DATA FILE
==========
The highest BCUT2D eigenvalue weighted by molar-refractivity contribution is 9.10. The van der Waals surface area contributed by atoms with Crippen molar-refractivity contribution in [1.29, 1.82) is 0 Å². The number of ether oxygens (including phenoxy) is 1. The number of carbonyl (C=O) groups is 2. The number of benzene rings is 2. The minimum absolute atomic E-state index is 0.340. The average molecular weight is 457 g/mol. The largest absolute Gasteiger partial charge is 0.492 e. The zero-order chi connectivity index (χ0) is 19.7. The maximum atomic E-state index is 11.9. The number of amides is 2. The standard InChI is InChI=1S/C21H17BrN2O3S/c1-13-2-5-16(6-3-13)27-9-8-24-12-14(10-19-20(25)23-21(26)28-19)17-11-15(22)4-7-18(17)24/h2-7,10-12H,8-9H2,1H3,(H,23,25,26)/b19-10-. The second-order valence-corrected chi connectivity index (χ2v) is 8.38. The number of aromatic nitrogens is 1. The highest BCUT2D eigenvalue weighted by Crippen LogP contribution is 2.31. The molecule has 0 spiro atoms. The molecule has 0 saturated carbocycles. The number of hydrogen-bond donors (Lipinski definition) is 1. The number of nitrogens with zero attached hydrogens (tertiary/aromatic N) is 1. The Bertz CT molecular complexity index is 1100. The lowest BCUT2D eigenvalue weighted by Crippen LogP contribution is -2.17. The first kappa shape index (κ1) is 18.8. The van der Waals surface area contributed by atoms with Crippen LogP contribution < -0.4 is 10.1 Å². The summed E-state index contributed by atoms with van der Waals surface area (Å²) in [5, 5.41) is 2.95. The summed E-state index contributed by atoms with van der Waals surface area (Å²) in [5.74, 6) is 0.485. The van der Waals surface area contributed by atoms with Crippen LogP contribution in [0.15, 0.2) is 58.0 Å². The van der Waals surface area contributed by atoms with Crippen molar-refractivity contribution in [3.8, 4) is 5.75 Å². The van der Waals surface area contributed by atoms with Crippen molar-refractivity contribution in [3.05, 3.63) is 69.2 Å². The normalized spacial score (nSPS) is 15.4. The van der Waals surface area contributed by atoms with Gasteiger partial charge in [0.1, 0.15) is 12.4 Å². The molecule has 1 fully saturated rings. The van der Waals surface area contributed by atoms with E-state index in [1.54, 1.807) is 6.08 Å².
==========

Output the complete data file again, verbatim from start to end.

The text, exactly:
The highest BCUT2D eigenvalue weighted by molar-refractivity contribution is 9.10. The van der Waals surface area contributed by atoms with Crippen molar-refractivity contribution in [1.29, 1.82) is 0 Å². The number of ether oxygens (including phenoxy) is 1. The number of carbonyl (C=O) groups is 2. The number of benzene rings is 2. The minimum absolute atomic E-state index is 0.340. The average molecular weight is 457 g/mol. The largest absolute Gasteiger partial charge is 0.492 e. The zero-order chi connectivity index (χ0) is 19.7. The maximum atomic E-state index is 11.9. The number of amides is 2. The standard InChI is InChI=1S/C21H17BrN2O3S/c1-13-2-5-16(6-3-13)27-9-8-24-12-14(10-19-20(25)23-21(26)28-19)17-11-15(22)4-7-18(17)24/h2-7,10-12H,8-9H2,1H3,(H,23,25,26)/b19-10-. The second-order valence-corrected chi connectivity index (χ2v) is 8.38. The number of aromatic nitrogens is 1. The highest BCUT2D eigenvalue weighted by Crippen LogP contribution is 2.31. The molecule has 0 spiro atoms. The molecule has 0 saturated carbocycles. The number of hydrogen-bond donors (Lipinski definition) is 1. The number of nitrogens with zero attached hydrogens (tertiary/aromatic N) is 1. The Bertz CT molecular complexity index is 1100. The lowest BCUT2D eigenvalue weighted by Crippen LogP contribution is -2.17. The first kappa shape index (κ1) is 18.8. The van der Waals surface area contributed by atoms with Crippen LogP contribution < -0.4 is 10.1 Å². The summed E-state index contributed by atoms with van der Waals surface area (Å²) in [5, 5.41) is 2.95. The summed E-state index contributed by atoms with van der Waals surface area (Å²) in [5.74, 6) is 0.485. The van der Waals surface area contributed by atoms with Crippen LogP contribution in [0.15, 0.2) is 58.0 Å². The van der Waals surface area contributed by atoms with Crippen molar-refractivity contribution in [3.8, 4) is 5.75 Å². The van der Waals surface area contributed by atoms with Crippen molar-refractivity contribution in [3.05, 3.63) is 69.2 Å². The normalized spacial score (nSPS) is 15.4. The van der Waals surface area contributed by atoms with Gasteiger partial charge in [0.1, 0.15) is 12.4 Å². The molecule has 1 fully saturated rings. The van der Waals surface area contributed by atoms with E-state index in [1.54, 1.807) is 6.08 Å².